I pass out of the Wayfarer’s Tavern through the slot in the back, carrying my strip of paper that still says “Dalton” and is, I have learned, an entrance ticket for an event of some sort. Bouncers in jeans and black T-shirts come out from under lit torches along the walls and glide along beside me in silence like a dance. Behind them, off to the sides, I can hear water lapping and dripping, and, for a moment, I wonder if they’ve recently come up out of the water, amphibious bouncers. It’s too dark, despite the torchlight, to tell if they are wet or dry. After ten or fifteen minutes of undifferentiated walking, a hand grabs me between the shoulder blades and compels me into a side-chamber, a kind of nave. “You wait in here,” he grumbles, and is gone, sliding some rough-sounding panel shut behind him, penning me in. A dim light creeps on, from where I cannot tell. There’s a small box at one edge of the space that looks like a Nickelodeon or a peep show box, on stilts like a tripod. I look in here, adjusting my eyelashes so I can see with my eye pressed against the cold glass of the viewer. Inside transpires an altercation between two pale men in faintly striped shirts, almost like mimes, but neither their costumes nor their mannerisms are quite extreme enough. The film is silent, but one is clearly shouting in a livid state at the other, spittle fuming up onto his lips. The other has more of a slow-burning quality, staring hard as the man yells on and on, in a fit. Finally, apparently unable to bear it any longer, the slow-burning man reaches out with an unhurried but very deliberate finger at the screaming man, and draws it harshly from left to right, apparently aiming at the man’s lips, as if to mime zipping them shut. But he aims too low and, with that horizontal motion, slits the the other man’s throat with the tip of his finger. The slit man sputters and shakes like a man under a fire hose, until he is so drenched in blood that his feet struggle to stay on the floor, and then he topples, and, for a moment, floats. His murderer regards his fingertip curiously, then breathes a luxurious sigh of relief now that the shouting has died down. The film repeats. I watch it one more time, and then move to another part of the dim chamber. In another corner, I find a commode stuffed full with letters, all addressed to “Doctor” or “Professor” Dalton. Many look like they’ve been steamed open. I take up one of these and slide out the letter inside. It’s short, and written in a handsome, modestly italicized cursive. It reads:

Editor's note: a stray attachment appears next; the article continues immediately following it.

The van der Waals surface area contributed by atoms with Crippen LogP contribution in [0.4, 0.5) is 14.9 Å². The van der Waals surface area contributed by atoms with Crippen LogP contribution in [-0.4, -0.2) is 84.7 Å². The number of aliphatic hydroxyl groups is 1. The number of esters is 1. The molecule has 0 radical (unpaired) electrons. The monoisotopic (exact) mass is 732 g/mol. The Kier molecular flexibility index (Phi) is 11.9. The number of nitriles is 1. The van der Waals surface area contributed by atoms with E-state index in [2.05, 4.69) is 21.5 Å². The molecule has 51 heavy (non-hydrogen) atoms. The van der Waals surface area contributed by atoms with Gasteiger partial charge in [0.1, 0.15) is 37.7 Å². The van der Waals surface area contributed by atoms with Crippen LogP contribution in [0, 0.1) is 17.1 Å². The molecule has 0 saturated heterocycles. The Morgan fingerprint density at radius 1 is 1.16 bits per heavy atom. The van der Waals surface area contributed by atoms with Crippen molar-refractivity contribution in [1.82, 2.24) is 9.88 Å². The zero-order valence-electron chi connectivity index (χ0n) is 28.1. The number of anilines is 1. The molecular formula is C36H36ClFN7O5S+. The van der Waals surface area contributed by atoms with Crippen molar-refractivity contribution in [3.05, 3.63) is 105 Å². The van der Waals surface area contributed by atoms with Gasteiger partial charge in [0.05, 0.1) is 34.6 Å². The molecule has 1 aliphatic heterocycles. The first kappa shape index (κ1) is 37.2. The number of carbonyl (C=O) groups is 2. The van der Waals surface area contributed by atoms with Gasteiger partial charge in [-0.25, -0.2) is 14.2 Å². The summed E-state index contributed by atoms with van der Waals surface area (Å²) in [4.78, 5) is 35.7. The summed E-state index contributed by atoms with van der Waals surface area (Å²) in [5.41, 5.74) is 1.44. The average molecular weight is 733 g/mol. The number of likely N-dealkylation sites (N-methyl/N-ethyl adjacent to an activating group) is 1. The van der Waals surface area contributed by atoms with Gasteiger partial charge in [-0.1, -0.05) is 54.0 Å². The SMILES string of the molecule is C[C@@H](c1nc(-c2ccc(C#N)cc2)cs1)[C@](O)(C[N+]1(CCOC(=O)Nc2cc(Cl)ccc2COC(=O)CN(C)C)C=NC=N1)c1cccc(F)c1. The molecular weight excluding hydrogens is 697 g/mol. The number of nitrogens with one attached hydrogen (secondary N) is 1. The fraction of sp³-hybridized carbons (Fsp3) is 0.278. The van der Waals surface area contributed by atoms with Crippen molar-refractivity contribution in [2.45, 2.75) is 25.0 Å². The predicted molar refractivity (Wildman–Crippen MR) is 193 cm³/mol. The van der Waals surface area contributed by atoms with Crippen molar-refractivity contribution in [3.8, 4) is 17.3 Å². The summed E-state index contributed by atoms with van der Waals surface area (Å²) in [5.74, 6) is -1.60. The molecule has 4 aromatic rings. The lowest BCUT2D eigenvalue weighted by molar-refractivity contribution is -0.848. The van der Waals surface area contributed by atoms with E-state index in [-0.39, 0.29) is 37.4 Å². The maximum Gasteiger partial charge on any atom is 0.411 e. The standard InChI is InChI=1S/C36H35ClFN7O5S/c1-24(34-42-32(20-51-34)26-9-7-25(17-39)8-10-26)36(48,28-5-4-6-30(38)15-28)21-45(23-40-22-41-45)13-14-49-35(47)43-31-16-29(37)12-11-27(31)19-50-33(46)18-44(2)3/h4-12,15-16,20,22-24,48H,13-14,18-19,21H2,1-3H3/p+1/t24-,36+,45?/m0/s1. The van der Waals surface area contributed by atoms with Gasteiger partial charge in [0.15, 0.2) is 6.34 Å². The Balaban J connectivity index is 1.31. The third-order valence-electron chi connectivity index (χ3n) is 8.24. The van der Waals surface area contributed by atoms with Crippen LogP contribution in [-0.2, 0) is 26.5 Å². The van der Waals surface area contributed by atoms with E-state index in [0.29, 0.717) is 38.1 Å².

Dear Professor Dalton,

I regret the great length of time that has passed since last we’ve corresponded. I can only assume that a great deal has transpired in your life since then, most of it, I hope, of a salubrious and optimistic nature. I can mostly report the same for myself, although, as you may perhaps not know, I committed suicide in the autumn of ’97. It was no tremendous thing, simply a task that had to be attended to. I would have written sooner, were I not such an inveterate procrastination-artist. Anyway, since the suicide, I have resided in a room that is not altogether uncomfortable, although it is not especially remarkable either. “One ought better not expect too much from these sorts of places,” after all. The room looks to have once been a station of some sort, a bus or a train station, for instance, although there are no tracks to be seen. Whether it is some rendition of heaven or hell I cannot say. I have the impression that it is neither, but perhaps some decorator is still en route, and will see to it that the place is hung with more evocative decorations. I do not know whether or not I long for this. There is a newsstand with a rack of belletristic paperbacks, the majority of which I have by this point read. A few I was unable to complete. There is a food stall in one corner that serves reasonably tasty items like calzones and hot pockets, and has chili about once a week. The women who work there wear hairnets and call me “Joven,” which I find amusing. They have at long last agreed to serve me coffee with only a modicum of sugar. There is a chronic shortage of paper napkins, but, with patience, we get by. All in all, at any rate, all is well. I look forward to your reply.


The letter was unsigned. I put it back in its steamed-open envelope, and felt momentarily guilty, as if I were the one that had steamed it open. Then the guilt subsided and I wondered what to do next.